“The project was led by a scientific question we had,” explained Claire Murray. “The idea to involve school students and teaching staff in the preparation of the samples followed naturally as we know Chemistry projects are underrepresented in the citizen science space.  The contribution that student citizen scientists can make to research should not be underestimated.  These projects can provide a powerful way for researchers to access volumes of data they might struggle to collect otherwise, as well as inspiring future generations of scientists.”

The project was designed with kit and resources to support the schools to learn new techniques and knowledge and to provide them with space to interact and engage with the experiment. After analysis at Diamond, the students had the opportunity to look at their results, see their peaks and determine what sort of polymorphs they had produced, and compare their results with the results obtained by different samples and different schools at different locations in the UK.

Gry E. Christensen, former student and Project M Scientist at Didcot Girls’ School, Didcot commented; “It was an amazing journey and I recommend that if any other schools have a chance to help with a similar project, then jump on board, because it is a once in a lifetime opportunity for the students, and you feel you can make a positive change to the world.”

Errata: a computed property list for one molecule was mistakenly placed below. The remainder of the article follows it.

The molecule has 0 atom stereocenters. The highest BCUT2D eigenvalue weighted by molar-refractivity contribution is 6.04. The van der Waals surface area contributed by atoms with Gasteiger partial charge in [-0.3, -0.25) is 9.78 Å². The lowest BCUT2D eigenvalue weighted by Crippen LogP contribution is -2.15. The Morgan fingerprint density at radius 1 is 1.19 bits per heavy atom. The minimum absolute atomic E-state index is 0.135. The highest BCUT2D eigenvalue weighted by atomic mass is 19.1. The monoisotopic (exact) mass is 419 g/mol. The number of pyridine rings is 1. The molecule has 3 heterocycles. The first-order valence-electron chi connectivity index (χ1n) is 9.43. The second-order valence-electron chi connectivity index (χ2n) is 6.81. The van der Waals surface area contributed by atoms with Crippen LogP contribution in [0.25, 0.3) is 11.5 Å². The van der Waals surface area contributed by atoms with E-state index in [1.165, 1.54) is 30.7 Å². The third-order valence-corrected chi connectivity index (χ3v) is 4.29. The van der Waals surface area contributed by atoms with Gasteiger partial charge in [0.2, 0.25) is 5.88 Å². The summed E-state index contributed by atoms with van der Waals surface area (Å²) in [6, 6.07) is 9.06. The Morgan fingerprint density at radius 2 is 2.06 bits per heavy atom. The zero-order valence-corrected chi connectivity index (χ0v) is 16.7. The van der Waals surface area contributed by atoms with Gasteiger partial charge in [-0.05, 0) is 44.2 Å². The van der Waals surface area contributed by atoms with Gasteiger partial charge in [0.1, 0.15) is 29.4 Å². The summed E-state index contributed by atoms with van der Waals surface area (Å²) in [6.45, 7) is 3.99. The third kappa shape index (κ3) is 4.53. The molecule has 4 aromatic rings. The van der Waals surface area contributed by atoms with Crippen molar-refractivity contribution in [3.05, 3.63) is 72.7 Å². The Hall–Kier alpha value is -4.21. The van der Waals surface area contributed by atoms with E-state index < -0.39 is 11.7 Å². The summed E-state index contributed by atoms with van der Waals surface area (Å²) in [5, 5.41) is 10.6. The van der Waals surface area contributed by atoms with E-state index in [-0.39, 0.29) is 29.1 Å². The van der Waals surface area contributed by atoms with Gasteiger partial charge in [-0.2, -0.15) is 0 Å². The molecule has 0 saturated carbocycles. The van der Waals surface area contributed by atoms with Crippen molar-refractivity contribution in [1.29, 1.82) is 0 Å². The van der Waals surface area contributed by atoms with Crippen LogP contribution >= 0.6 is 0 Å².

“The fact that we didn’t know the answer yet was a motivational factor for the students,” explains Claire Murray. “The teachers told us they took everything more seriously, because this was real science in action – it really meant something. They shared how the students were excited to translate their lab skills to this experiment and that the students were able to contextualise their learning from their prescribed textbooks and lab classes. Teachers also highlighted their own interest and curiosity as many of them have trained as chemists in their education. They appreciated the connection to real science for themselves and the opportunity for continued professional development.”